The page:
China has published trial rules for the approval of gene-edited plants, paving the way for faster improvements to crops as it seeks to bolster its food security.
Gene editing - or altering the genes of a plant to change or improve its performance - is viewed by some scientists as less risky than genetically-modifying them, which involves transferring a foreign gene.
The new guidelines, published by the Ministry of Agriculture and Rural Affairs late Monday, come amid a raft of measures aimed at overhauling China's seed industry, seen as a weak link in efforts to ensure it can feed the world's biggest population.
Beijing has also recently passed new regulations that set out a clear path for approval for genetically modified (GM) crops.
But while it has deliberated for years whether to allow planting of GM crops to feed its people and livestock, it is ahead of some nations in outlining clear and relatively fast procedures for gene-edited crops.
"Given the strong investment of the Chinese government in genome editing, we expect the release of a relatively open policy in the coming years," Rabobank wrote in a December report.
China's research institutes have already published more research on market-oriented gene-edited crops than any other country, it added.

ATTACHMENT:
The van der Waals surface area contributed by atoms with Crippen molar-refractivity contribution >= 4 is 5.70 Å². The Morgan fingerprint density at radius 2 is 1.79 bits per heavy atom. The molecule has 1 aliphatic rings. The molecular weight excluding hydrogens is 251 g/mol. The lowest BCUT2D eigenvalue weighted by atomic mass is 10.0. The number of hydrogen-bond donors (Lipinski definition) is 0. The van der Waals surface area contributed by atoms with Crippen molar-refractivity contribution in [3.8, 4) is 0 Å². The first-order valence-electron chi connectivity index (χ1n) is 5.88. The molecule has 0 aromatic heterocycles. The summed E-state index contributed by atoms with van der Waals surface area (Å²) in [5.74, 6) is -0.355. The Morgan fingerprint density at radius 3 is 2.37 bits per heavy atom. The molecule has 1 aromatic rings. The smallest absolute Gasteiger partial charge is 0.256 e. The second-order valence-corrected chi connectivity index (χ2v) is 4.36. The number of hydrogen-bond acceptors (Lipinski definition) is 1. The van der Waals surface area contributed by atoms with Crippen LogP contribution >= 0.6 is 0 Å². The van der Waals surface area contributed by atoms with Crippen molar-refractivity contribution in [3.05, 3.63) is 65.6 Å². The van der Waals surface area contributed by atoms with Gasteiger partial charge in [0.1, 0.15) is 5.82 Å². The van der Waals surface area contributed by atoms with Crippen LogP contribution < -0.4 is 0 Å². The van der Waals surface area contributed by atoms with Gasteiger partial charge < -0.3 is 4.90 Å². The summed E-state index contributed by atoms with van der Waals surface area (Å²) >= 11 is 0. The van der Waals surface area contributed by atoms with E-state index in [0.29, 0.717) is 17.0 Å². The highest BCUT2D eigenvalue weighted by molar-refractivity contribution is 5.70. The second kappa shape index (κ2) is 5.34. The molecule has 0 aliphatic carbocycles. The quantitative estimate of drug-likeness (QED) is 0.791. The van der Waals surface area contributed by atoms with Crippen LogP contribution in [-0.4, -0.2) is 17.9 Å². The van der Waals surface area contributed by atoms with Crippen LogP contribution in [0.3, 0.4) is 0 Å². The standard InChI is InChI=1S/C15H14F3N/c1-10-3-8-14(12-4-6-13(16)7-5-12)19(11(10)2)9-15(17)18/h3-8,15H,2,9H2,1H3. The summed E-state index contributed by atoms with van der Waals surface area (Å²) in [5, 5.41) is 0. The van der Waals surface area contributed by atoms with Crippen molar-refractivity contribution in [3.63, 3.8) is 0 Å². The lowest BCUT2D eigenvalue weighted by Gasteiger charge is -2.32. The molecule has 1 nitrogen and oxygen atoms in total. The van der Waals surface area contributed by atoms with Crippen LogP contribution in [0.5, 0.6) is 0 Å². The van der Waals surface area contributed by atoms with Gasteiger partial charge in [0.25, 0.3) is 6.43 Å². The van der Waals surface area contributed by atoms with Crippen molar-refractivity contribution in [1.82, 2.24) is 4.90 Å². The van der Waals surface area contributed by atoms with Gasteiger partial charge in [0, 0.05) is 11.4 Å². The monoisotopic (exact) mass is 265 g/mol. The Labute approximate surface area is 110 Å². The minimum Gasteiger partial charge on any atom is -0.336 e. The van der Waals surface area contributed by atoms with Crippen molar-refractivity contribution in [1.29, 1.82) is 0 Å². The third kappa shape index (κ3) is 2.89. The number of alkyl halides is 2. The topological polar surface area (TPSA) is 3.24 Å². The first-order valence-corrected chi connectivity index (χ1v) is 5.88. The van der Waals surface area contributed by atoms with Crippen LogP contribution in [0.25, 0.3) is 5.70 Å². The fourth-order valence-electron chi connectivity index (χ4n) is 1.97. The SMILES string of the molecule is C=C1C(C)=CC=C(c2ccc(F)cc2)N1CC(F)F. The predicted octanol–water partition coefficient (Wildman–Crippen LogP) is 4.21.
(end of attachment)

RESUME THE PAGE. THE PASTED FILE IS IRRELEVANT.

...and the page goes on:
The technology's precision makes it faster than conventional breeding or genetic modification, and also lowers the cost.
Regulation is also less cumbersome in some countries, such as the United States, although the European Union is still reviewing how to regulate the technology.
"This really opens the door for plant breeding. It's an infinite opportunity to improve crops more precisely and much more efficiently," said Han Gengchen, chairman of seed company Origin Agritech.
The draft rules stipulate that once gene-edited plants have completed pilot trials, a production certificate can be applied for, skipping the lengthy field trials required for the approval of a GM plant.
That means it could take only a year or two to get approval for a gene-edited plant, said Han, compared with around six years for GM ones.
It is not clear how many companies or institutes are ready to apply for approval of edited products.
Chinese researchers have used gene-editing to create lettuce seeds rich in vitamin C and herbicide-resistant rice, according to a Global Times report.
China's leadership said in late 2020 the country needed to use science and technology for an urgent "turnaround" of its seed industry, which has long struggled with overcapacity and little innovation.
China imports a significant share of its vegetable seeds and wants to reduce its reliance on overseas breeding.